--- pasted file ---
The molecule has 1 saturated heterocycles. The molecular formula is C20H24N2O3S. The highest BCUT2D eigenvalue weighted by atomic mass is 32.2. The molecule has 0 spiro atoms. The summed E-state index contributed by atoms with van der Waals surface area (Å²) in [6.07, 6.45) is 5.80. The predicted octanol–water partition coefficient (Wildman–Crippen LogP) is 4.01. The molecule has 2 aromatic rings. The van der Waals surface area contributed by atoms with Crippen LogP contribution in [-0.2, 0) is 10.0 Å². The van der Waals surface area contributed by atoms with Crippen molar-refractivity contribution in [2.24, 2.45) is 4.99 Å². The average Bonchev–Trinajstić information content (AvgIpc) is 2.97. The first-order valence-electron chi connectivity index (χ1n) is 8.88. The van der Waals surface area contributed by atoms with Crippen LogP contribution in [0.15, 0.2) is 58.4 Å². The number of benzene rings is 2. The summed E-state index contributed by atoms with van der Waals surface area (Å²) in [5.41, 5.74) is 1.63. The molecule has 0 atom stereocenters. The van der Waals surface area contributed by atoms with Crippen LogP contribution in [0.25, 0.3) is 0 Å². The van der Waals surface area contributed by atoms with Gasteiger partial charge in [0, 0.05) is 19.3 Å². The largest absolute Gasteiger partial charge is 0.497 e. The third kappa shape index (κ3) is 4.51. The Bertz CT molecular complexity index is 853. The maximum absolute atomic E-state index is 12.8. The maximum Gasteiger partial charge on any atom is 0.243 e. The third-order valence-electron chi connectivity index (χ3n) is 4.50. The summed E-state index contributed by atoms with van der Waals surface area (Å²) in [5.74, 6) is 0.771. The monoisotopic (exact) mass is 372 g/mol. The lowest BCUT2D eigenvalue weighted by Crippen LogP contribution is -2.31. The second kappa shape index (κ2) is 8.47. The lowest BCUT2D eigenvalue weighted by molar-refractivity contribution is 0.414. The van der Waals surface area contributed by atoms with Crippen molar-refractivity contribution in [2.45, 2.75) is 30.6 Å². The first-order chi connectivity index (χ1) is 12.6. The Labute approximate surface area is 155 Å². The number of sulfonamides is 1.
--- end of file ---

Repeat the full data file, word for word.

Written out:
The molecule has 1 saturated heterocycles. The molecular formula is C20H24N2O3S. The highest BCUT2D eigenvalue weighted by atomic mass is 32.2. The molecule has 0 spiro atoms. The summed E-state index contributed by atoms with van der Waals surface area (Å²) in [6.07, 6.45) is 5.80. The predicted octanol–water partition coefficient (Wildman–Crippen LogP) is 4.01. The molecule has 2 aromatic rings. The van der Waals surface area contributed by atoms with Crippen LogP contribution in [-0.2, 0) is 10.0 Å². The van der Waals surface area contributed by atoms with Crippen molar-refractivity contribution in [2.24, 2.45) is 4.99 Å². The average Bonchev–Trinajstić information content (AvgIpc) is 2.97. The first-order valence-electron chi connectivity index (χ1n) is 8.88. The van der Waals surface area contributed by atoms with Crippen LogP contribution in [0.15, 0.2) is 58.4 Å². The number of benzene rings is 2. The summed E-state index contributed by atoms with van der Waals surface area (Å²) in [5.41, 5.74) is 1.63. The molecule has 0 atom stereocenters. The van der Waals surface area contributed by atoms with Crippen LogP contribution in [0.25, 0.3) is 0 Å². The van der Waals surface area contributed by atoms with Gasteiger partial charge in [0, 0.05) is 19.3 Å². The largest absolute Gasteiger partial charge is 0.497 e. The third kappa shape index (κ3) is 4.51. The Bertz CT molecular complexity index is 853. The maximum absolute atomic E-state index is 12.8. The maximum Gasteiger partial charge on any atom is 0.243 e. The third-order valence-electron chi connectivity index (χ3n) is 4.50. The summed E-state index contributed by atoms with van der Waals surface area (Å²) in [5.74, 6) is 0.771. The monoisotopic (exact) mass is 372 g/mol. The lowest BCUT2D eigenvalue weighted by Crippen LogP contribution is -2.31. The second kappa shape index (κ2) is 8.47. The lowest BCUT2D eigenvalue weighted by molar-refractivity contribution is 0.414. The van der Waals surface area contributed by atoms with Crippen molar-refractivity contribution in [2.45, 2.75) is 30.6 Å². The first-order chi connectivity index (χ1) is 12.6. The Labute approximate surface area is 155 Å². The number of sulfonamides is 1.